Tough new requirements for high school classes in Tennessee and no money to pay for them in Marshall County are problems county commissioners and school board members are facing for budgets starting July 1.
The extent of the problems was revealed in a two-hour meeting Thursday attended by the county commission's education committee, members of the school board, and school system officials - all gathered in the Courthouse Annex.
"If we get to talking about money we'll get depressed," said Commissioner Larry McKnight, chairman of the education committee.
But it was unavoidable.
The Tennessee Diploma Project (TDP) was explained by Beverly Miller, supervisor of secondary instruction, and Lyn Stacey, career technical director. The project aims to graduate young adults ready to join the work force or enter college without needing remedial courses in their freshman year.
Miller provided statistics showing how Tennessee lags behind most of the nation in educational quality, and how Marshall County lags behind the state as a whole. She then outlined TDP requirements, which include taking mathematics in all four years of high school and make chemistry and physics mandatory, in addition to biology. There are also new demands for guidance counselors and for more physical education.
"That is a big challenge for us," Miller admitted. "This is an unfunded mandate."
She estimated that it would cost the school system an additional $1 million per year to fully implement the TDP.
"We wanted you all to know where we're at," McKnight said. "We're at rock bottom.
"It's going to be a tough year."
Furthermore, Marshall County is owed almost $600,000 in taxes, and with unemployment at 20 percent and companies going bankrupt, there seems little hope for county finances to improve, he said.
Commission Chairman Billy Spivey said Marshall County is repaying a great deal of debt - more than any of the surrounding counties.
"We're $800,000 short in sales tax," added Commissioner Mickey King, chairman of the county Budget Committee. "We're suggesting a five percent cut in all areas."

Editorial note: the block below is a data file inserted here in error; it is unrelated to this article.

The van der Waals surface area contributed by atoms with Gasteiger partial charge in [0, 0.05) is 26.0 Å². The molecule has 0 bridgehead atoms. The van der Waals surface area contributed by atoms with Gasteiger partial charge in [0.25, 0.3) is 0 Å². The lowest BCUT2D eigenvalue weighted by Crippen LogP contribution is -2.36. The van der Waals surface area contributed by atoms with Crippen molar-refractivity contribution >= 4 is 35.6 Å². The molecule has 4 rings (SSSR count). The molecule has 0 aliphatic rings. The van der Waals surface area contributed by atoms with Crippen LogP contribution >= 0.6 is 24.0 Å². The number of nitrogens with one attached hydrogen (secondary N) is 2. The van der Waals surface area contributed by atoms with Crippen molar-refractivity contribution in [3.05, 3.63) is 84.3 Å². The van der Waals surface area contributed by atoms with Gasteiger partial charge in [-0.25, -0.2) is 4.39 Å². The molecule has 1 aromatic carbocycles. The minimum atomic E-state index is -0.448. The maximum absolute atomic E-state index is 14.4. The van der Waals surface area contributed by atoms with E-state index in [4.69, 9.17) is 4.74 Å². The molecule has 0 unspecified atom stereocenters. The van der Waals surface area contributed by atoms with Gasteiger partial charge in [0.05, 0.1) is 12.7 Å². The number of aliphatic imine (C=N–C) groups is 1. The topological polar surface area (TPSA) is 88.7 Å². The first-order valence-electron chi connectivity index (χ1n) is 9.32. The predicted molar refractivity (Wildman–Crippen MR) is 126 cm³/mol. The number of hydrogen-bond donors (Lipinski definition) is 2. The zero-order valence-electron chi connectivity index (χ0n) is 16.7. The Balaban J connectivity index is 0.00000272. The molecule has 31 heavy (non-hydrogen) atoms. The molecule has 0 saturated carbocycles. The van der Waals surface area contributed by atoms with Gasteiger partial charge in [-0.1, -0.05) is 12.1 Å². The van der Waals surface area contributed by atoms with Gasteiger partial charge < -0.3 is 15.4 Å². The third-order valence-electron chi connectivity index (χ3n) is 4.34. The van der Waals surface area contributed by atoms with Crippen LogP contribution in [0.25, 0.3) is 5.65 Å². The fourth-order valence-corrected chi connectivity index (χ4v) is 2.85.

That raised a question from Schools Director Roy Dukes.
"If we cut five percent from the school budget, would it pass the state's maintenance of effort standard?" Dukes asked, mentioning a state requirement that school budgets can't be cut.
Beyond that, the schools director said, "We've got to fund the Diploma Project."
School Board Budget Committee Chair Kristen Gold noted no good alternative.
"The only significant way we can cut costs is eliminate personnel," Gold said. "It's hard to get big savings without a detrimental effect on the children. Education is a long-term benefit to the county. It's not like streamlining a manufacturing process."
McKnight countered: "There's cost-saving in all organizations."
"We have tried," school board member Ann Tears said. "We just can't do it any more. Our back is against the wall."
Gold agreed: "There's only so far we can squeeze."
"Help us out," McKnight pleaded. "We're not against education."
School board member Craig Michael offered a prediction: "If we don't fund education, unemployment will get worse."
Randy Perryman, another board member agreed.
"We have to take care of our children," he said. "We have to make them competitive."
Dukes took a broader stance and offered a suggestion.
"The state is already saying the budget will be worse for education next year," he said. "We have to meet these state mandates. We need people to contact their state legislators and tell them to put $27.7 million back in the state budget for capital outlay. It's sad. It's bleak. It's awful. We have to remember we're working with the lives of children."
"Yes," McKnight said. "There's no excuse not to e-mail legislators on that."
Failing to find an easy way out of their dilemma, the group adjourned after two hours, with everyone agreeing with Gold when she said, "That's enough for one night!"